Note: It will help to have a HCS08 Microcontroller data book before following this article!
Let us start by considering a set of four HCS08 instructions. They are the main subset of the load/store instructions. Two involve register A and two the H:X pair as a main participant. The register-A instruction’s operand points to a single byte of memory to load from or store into. The register-H:X instruction’s operand points to a double byte of memory. The operands of all four look identical, we must tell from the opcode whether they will be reading that location or writing to it and whether it reads or writes one byte or two. We also must “know” from the architectural specifications of the computer (the details we need are in Table 7-2) that for the H:X instructions, the operand points to the memory location used with H and that the location used with X is just the next one down in memory (has an address one greater than the one used with H). The instructions are:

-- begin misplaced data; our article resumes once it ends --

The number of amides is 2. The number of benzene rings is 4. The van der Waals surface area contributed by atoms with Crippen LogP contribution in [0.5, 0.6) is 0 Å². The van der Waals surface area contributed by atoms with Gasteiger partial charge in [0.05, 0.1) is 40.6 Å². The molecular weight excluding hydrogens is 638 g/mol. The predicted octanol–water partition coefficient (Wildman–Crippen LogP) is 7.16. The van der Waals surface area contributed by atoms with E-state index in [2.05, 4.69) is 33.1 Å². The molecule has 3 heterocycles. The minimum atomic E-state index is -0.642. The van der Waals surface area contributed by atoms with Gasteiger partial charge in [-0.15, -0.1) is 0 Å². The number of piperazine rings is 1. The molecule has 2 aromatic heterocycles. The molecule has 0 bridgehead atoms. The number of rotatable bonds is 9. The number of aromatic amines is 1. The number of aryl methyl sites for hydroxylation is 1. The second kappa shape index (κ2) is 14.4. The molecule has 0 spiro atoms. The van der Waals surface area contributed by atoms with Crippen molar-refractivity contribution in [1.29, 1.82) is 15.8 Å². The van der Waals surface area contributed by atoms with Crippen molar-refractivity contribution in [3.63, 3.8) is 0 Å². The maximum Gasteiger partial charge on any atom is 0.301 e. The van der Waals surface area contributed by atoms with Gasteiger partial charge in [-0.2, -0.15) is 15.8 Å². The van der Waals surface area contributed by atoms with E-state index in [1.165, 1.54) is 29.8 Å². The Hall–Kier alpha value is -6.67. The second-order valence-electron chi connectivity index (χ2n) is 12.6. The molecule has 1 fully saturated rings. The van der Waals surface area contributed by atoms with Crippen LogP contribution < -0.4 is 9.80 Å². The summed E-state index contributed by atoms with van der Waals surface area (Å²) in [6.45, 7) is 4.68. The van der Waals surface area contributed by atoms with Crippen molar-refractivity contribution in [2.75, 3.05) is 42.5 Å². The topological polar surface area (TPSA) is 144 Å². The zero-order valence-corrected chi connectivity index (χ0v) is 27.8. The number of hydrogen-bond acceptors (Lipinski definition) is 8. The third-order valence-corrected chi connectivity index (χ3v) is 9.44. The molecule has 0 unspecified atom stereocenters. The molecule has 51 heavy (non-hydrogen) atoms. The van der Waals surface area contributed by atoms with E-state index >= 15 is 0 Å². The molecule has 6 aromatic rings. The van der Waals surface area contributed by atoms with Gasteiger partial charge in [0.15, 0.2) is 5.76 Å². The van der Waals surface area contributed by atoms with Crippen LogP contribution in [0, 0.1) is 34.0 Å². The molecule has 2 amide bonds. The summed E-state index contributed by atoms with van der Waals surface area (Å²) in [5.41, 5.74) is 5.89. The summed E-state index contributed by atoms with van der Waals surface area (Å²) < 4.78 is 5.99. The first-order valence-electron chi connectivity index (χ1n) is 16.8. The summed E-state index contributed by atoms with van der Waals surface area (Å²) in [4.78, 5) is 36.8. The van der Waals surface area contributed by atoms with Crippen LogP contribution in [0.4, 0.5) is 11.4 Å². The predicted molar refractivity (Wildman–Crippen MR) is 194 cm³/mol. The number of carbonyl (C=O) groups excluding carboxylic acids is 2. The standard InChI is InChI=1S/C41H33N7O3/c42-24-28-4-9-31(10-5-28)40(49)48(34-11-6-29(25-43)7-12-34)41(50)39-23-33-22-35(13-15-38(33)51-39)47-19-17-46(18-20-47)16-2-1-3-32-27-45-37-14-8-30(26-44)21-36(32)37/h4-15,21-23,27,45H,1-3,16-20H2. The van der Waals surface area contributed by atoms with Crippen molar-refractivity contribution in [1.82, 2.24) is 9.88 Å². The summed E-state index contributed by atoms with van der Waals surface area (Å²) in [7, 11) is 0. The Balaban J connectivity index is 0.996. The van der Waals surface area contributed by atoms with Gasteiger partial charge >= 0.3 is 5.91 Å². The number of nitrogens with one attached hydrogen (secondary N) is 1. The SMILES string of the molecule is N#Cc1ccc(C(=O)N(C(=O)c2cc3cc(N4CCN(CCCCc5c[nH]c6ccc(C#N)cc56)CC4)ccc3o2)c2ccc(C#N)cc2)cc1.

load register A (lda) C6 hhll where hh specifies 2-hex-digits
store register A (sta) C7 hhll that form the most significant
load registers HX (ldhx) 32 hhll byte of the 2-byte, 4-hex-digit
store registers HX (sthx) 96 hhll address of the operand
Go find those in the table in your microcontroller data book. Suppose we only have the C6 as would be the case if we were inspecting a program in memory – that we don’t yet know is a load register A instruction. First, look up the C6 in Table 7-3, page 105. The center of the C6 entry tells us it is an lda instruction. We then look up lda in Table 7-2; that entry is near the center of page 100. Note: There are eight lda instructions! We will deal with that issue later. To find the one we want, look in the opcode column to find C6. A glance to the left of it finds EXT. Page 104 tells what these Address mode abbreviations mean! Spend some time getting comfortable with the HCS08 microcontroller book and refer back to this article for a review about machine language programming!Language, Machine, programming